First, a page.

But say you want to write an essay about something and you don’t yet know how transformation fits into your topic.
Strauss suggests exploring what’s drawn you to the idea, rambling around what associations you bring to it, and seeing what bubbles up from there.
Or at least someone who took things like rhetoric and comp. One of my favorite descriptions of the form comes from Janet Hopson, a co-founder of and the inaugural columnist of the magazine’s Natural Acts column.
In some ways, she says, the lines are blurry between essays and feature stories. Some features include the writer’s own experience, use lyrical language, or support an argument; an essay can brim with facts, quote other people, and the first-person writer can vanish behind a screen of words.
A writer can also create the tension and release that the arc of transformation brings, without getting too personal.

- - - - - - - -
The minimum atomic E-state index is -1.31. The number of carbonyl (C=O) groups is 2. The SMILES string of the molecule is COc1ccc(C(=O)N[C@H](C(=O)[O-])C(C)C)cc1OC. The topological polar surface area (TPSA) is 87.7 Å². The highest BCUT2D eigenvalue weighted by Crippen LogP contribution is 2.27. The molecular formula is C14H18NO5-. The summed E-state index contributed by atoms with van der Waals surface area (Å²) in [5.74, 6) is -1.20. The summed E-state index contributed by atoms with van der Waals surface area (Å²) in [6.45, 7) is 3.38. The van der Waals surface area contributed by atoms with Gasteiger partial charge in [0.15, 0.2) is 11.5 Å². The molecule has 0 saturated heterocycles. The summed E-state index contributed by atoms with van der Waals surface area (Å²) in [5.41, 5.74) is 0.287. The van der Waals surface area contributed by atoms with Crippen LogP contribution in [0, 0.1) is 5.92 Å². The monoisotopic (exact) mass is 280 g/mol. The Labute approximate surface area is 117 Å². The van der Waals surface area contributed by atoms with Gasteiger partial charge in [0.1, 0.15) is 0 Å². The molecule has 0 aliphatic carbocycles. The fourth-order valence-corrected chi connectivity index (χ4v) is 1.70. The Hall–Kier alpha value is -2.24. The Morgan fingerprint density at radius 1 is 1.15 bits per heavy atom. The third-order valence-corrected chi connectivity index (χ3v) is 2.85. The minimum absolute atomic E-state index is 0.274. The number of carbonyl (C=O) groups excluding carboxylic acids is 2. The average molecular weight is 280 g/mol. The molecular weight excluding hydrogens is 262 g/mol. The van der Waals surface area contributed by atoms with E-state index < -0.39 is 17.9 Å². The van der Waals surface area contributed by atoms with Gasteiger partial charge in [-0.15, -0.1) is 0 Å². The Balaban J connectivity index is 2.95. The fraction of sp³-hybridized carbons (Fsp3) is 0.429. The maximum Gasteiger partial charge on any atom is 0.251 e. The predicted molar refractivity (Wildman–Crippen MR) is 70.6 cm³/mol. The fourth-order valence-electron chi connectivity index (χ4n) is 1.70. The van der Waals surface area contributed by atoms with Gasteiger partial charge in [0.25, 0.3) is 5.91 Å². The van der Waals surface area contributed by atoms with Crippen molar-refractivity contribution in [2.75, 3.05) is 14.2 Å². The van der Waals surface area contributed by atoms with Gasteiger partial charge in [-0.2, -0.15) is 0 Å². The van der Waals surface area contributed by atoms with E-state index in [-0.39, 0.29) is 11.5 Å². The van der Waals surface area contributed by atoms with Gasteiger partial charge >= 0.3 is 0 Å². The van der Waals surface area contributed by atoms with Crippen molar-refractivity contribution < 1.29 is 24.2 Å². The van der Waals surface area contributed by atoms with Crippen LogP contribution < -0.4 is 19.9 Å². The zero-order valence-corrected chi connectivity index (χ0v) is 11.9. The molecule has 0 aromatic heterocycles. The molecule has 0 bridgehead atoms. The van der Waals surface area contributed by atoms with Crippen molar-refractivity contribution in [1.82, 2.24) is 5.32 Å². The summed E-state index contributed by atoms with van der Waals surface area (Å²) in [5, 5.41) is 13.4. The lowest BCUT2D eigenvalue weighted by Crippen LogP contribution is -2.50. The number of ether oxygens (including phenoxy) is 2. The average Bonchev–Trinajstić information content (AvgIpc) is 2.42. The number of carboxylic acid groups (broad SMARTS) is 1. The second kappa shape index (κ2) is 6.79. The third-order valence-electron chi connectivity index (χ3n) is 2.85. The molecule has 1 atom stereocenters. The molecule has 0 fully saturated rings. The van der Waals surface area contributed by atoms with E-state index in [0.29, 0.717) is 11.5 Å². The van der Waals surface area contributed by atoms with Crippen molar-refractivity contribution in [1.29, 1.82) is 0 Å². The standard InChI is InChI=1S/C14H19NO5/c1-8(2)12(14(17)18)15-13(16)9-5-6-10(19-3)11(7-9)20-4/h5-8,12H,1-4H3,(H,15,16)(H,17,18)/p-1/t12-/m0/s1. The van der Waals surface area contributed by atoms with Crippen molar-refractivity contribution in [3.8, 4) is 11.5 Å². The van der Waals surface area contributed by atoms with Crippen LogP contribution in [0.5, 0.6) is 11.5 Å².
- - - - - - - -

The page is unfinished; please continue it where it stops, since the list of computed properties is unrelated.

If you can ratchet up the drama—setting up a problem, and making the essay the movement toward a solution—a reader will remain interested. I think they’re probably right—except that I’ve never been exactly sure what an essay is.When I think essay, I think five plodding paragraphs about the use of light as a symbol in Or I imagine much more experienced, serious writers picking up their pens, like Michel de Montaigne, the 16th-century Frenchman who spent most of his career honing some of the earliest examples of the form. So I asked other writers and editors for their thoughts about what essays are, and what makes good ones work.Then in the final graphs, Boggs notes that the cicadas have stopped singing.“The silence is startling at first—I step outside each morning expecting to hear that seashell sound—but it’s also a relief. Transformation is critical to the success of a personal essay, says Evelyn Strauss, a writer and editor who teaches the UCSC essay course in alternating years.Although it’s the story of one couple, the writer bridges the personal and the universal, relating not only a special wedding day but the joys and challenges faced by anyone getting married, along with insights into life in the rural West.Combining the personal and the universal in an essay that’s about science can give readers a more intimate connection to science and its process, a connection that’s often hard to create in a news story, or even a feature.“It’s spring when I realize that I may never have children,” she writes, “and around that time the thirteen-year cicadas return, burrowing out of neat, round holes in the ground to shed their larval shells, sprout wings, and fly to the treetops, filling the air with the sound of their singular purpose: reproduction.” This first sentence leaves the reader wondering what’s brought the narrator to this moment.And with it, Boggs also sets up the essay’s broader sweep of reproduction across the animal kingdom, from reproductive submission in cooperative marmoset communities to Jamani, a pregnant gorilla that is part of a captive breeding program at the North Carolina Zoo.For those already writing about science, an essay can be a way of stepping into an unfamiliar field, whether it’s fluid dynamics or immunology, and exploring the most personally compelling facets.Essays are, in fact, what got Richard Panek, a journalist and fiction writer, into writing about science.